81. Medical Assistant

Medical assisting jobs moved from #87 to #81 this year, in part thanks to projected job growth of 23 percent from 2014 to 2024Medical assistants are usually the first person you see during a doctor’s appointment. They might cover the front desk, answering phones and filing forms, and they might also do hands-on tasks like drawing blood, administering injections and making sure medical histories are accurately recorded. Technically, there is not any required formal training for an entry-level medical assistant, but it helps to go through a Medical Assisting program and earn a certification in order to stand out and get ahead among other applicants. Medical assistants in Texas make about a $30,000 annual mean wage.

86. Veterinary Technologist/Technician

Veterinary technologists and technicians moved from #95 in 2016 to #86 in 2017. They handle dozens of tasks related to animal health care, helping with everything from monitoring anesthesia and sterilizing equipment to preparing vaccines and serums. You’ll probably work in a private clinic or animal hospital and you should definitely be committed to animal care. You can become a veterinary technician by earning an associate degree, while most veterinary technologists have at least a bachelor’s degree. (Should you decide to continue your career in the veterinary field, you should know that Cedar Valley has transfer agreements with several veterinary assistant programs to help you do exactly that.) Veterinary technicians and technologists make an annual mean wage of about $29,000 in Texas, with projected job growth of 19 percent from 2014 to 2024.

88. Nuclear Medicine Technologist

Nuclear medicine technologists inject small amounts of radioactive material into patients and then take images of their patients’ bodies to diagnose or determine the progression of certain diseases or illnesses, such as cancer or heart disease. Employment for these jobs is somewhat flat, with a two percent expected job growth from 2014 to 2024. In Texas, these jobs pay an annual mean wage of about $75,000. These jobs usually require an associate degree to start, and a great option for getting started is to major in Radiologic Sciences and then specialize in nuclear medicine while on the job.

92. Radiologic Technologist

Specifically, radiologic technologist jobs are showing up on the Best Jobs list for the first time this year, debuting at #92. But with that said, radiologic technologist programs can lead to a variety of specializations within the field (remember cardiovascular technology and MRI technology?). These jobs are projected to grow by nine percent from 2014 to 2024, and the annual median salary in Texas is just under $56,000.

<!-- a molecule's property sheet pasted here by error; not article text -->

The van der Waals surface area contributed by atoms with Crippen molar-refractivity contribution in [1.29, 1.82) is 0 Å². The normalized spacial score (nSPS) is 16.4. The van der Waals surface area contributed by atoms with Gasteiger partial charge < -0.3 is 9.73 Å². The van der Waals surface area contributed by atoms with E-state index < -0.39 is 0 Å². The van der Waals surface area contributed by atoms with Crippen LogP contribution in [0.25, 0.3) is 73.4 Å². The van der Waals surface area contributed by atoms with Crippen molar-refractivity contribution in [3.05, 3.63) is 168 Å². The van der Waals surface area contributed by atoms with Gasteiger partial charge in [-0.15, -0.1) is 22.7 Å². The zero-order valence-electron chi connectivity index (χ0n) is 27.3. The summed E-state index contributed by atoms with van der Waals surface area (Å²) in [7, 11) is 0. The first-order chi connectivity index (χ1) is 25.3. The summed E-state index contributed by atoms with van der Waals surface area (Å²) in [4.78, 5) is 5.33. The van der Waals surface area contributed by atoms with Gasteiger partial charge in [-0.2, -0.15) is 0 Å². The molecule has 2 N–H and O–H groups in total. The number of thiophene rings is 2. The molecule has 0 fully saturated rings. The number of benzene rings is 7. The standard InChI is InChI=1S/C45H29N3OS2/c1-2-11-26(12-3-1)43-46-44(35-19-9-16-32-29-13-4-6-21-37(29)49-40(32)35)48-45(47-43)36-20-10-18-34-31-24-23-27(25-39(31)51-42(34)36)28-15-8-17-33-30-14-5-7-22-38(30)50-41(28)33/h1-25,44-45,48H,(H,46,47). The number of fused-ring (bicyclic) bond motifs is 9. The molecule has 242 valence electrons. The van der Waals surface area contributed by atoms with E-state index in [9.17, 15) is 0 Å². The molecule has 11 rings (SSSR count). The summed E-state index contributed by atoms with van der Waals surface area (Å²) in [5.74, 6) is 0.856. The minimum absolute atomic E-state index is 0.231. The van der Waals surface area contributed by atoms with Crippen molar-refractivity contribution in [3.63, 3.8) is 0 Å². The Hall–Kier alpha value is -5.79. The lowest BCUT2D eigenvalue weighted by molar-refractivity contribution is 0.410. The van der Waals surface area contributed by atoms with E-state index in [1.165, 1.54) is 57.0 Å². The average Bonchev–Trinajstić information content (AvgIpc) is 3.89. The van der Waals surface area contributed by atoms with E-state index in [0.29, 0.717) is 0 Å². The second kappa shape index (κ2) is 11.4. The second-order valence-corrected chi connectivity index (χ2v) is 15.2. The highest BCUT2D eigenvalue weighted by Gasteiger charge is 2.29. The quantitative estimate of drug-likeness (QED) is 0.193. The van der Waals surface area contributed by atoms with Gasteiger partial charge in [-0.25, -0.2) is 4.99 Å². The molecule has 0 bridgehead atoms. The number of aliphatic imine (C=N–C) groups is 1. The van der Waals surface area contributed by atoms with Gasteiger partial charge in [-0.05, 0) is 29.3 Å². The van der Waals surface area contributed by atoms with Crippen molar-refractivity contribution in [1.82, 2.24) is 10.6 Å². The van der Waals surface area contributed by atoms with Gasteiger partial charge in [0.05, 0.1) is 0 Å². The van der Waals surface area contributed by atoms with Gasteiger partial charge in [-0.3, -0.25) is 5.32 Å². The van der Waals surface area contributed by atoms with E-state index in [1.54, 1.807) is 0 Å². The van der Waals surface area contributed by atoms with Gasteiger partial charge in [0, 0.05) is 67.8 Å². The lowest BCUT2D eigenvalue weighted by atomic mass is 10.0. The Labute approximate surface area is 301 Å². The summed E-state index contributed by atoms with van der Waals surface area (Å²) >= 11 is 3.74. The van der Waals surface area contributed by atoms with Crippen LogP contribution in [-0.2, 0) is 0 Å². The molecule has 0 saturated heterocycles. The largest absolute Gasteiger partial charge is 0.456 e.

93. Surgical Technologist

Before the surgeon scrubs in, surgical technologists sterilize the operating room and set tools out on the tables for procedures. Surgical technology is showing up on the Best Jobs list this year in part due to the 15 percent projected job growth from 2014 to 2024, as well as the annual mean wage in Texas of $46,000. Most surgical technologists have a Surgical Technologist Associate in Applied Sciences degree, which you can get in just two years from El Centro.

98. Paramedic

EMTs and paramedics care for the sick and wounded while quickly transporting them to a nearby medical facility. They often work side by side with police officers and firefighters to provide the best all-around care in emergency situations. When it comes to EMT and paramedic training, there are a variety of options, including certificate programs and a Paramedicine Associate of Applied Sciences. The projected job growth is 24 percent from 2014 to 2024 for EMT/paramedic jobs, and the annual mean wage in Texas is just under $36,000.

100. Dental Assistant

Dental assistants usually help with things like preparing and sterilizing instruments, processing X-rays and maintaining patient records. The projected employment growth for dental assistants is 18 percent from 2014 to 2024, and the annual mean wage in Texas is about $35,000. Formal training isn’t technically required to become a dental assistant, but a Dental Assisting certificate from Richland is a great way to get started.

Health Care Jobs That Didn’t Make the List in 2017 (But Are Still Great Careers!)

Not familiar with Dallas Community Colleges? Let us help you with that…

Published inContinuing EducationCreditNoncreditPrograms